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Back [PhD Thesis] Unsupervised learning for parametric optimization in wireless networks

[PhD Thesis] Unsupervised learning for parametric optimization in wireless networks

Author: Rasoul Nikbakht Silab

Supervisors: Àngel Lozano Solsona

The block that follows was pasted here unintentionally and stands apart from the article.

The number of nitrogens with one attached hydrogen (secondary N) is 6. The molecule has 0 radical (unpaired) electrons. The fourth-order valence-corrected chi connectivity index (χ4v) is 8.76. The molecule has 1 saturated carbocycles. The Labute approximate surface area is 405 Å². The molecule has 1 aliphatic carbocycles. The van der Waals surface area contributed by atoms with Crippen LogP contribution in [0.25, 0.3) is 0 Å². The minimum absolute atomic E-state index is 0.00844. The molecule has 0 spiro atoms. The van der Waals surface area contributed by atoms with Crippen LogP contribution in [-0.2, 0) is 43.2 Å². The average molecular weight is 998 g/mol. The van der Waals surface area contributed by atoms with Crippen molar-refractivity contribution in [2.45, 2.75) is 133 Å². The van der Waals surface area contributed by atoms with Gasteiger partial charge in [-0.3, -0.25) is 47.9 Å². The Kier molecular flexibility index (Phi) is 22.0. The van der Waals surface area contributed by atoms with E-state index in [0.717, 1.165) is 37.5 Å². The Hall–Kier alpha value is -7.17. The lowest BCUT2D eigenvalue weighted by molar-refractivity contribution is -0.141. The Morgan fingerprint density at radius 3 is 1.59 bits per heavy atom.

This thesis studies parametric optimization in cellular and cell-free networks, exploring data-based and expert-based paradigms. Power allocation and power control, which adjust the transmit power to meet different fairness criteria such as max-min or max-product, are crucial tasks in wireless communications that fall into the parametric optimization category. The state-of-the-art approaches for power control and power allocation often demand huge computational costs and are not suitable for real-time applications. To address this issue, we develop a general-purpose unsupervised-learning approach for solving parametric optimizations; and extend the well-known fractional power control algorithm. In the data-based paradigm, we create an unsupervised learning framework that defines a custom neural network (NN), incorporating expert knowledge to the NN loss function to solve the power control and power allocation problems. In this approach, a feedforward NN is trained by repeatedly sampling the parameter space, but, rather than solving the associated optimization problem completely, a single step is taken along the gradient of the objective function. The resulting method is applicable for both convex and non-convex optimization problems. It offers two-to-three orders of magnitude speedup in the power control and power allocation problems compared to a convex solver—whenever appliable. In the expert-driven paradigm, we investigate the extension of fractional power control to cell-free networks. The resulting closed-form solution can be evaluated for uplink and downlink effortlessly and reaches an (almost) optimum solution in the uplink case. In both paradigms, we place a particular focus on large scale gains—the amount of attenuation experienced by the local-average received power. The slow-varying nature of the large-scale gains relaxes the need for a frequent update of the solutions in both the data-driven and expert-driven paradigms, enabling real-time application for both methods. 

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